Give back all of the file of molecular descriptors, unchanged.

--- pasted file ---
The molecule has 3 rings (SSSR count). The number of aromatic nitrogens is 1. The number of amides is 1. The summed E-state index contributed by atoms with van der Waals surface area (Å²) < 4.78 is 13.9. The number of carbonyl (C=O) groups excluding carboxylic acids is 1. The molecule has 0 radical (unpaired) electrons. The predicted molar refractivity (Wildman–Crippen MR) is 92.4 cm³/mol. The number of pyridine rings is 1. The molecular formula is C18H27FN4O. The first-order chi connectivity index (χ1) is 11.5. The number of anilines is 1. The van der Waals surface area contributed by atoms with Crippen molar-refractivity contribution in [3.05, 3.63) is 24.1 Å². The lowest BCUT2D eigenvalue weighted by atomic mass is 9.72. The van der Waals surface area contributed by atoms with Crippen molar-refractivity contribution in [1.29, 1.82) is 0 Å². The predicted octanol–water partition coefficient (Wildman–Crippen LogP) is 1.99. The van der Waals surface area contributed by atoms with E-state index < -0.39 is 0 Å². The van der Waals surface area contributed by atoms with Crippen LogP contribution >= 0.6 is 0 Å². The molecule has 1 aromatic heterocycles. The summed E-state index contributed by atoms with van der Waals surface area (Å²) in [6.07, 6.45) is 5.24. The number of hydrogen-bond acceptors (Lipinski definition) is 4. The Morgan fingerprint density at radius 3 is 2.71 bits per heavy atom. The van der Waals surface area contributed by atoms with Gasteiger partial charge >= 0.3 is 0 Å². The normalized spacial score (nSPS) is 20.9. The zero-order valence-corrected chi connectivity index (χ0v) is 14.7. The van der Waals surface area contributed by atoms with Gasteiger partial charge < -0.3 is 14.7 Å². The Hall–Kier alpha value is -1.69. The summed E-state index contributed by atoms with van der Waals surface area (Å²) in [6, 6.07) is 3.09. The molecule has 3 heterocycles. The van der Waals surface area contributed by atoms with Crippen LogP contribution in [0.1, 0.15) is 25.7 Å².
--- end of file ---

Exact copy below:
The molecule has 3 rings (SSSR count). The number of aromatic nitrogens is 1. The number of amides is 1. The summed E-state index contributed by atoms with van der Waals surface area (Å²) < 4.78 is 13.9. The number of carbonyl (C=O) groups excluding carboxylic acids is 1. The molecule has 0 radical (unpaired) electrons. The predicted molar refractivity (Wildman–Crippen MR) is 92.4 cm³/mol. The number of pyridine rings is 1. The molecular formula is C18H27FN4O. The first-order chi connectivity index (χ1) is 11.5. The number of anilines is 1. The van der Waals surface area contributed by atoms with Crippen molar-refractivity contribution in [3.05, 3.63) is 24.1 Å². The lowest BCUT2D eigenvalue weighted by atomic mass is 9.72. The van der Waals surface area contributed by atoms with Crippen molar-refractivity contribution in [1.29, 1.82) is 0 Å². The predicted octanol–water partition coefficient (Wildman–Crippen LogP) is 1.99. The van der Waals surface area contributed by atoms with E-state index < -0.39 is 0 Å². The van der Waals surface area contributed by atoms with Crippen LogP contribution >= 0.6 is 0 Å². The molecule has 1 aromatic heterocycles. The summed E-state index contributed by atoms with van der Waals surface area (Å²) in [6.07, 6.45) is 5.24. The number of hydrogen-bond acceptors (Lipinski definition) is 4. The Morgan fingerprint density at radius 3 is 2.71 bits per heavy atom. The van der Waals surface area contributed by atoms with Gasteiger partial charge >= 0.3 is 0 Å². The normalized spacial score (nSPS) is 20.9. The zero-order valence-corrected chi connectivity index (χ0v) is 14.7. The van der Waals surface area contributed by atoms with Gasteiger partial charge < -0.3 is 14.7 Å². The Hall–Kier alpha value is -1.69. The summed E-state index contributed by atoms with van der Waals surface area (Å²) in [6, 6.07) is 3.09. The molecule has 3 heterocycles. The van der Waals surface area contributed by atoms with Crippen LogP contribution in [0.1, 0.15) is 25.7 Å².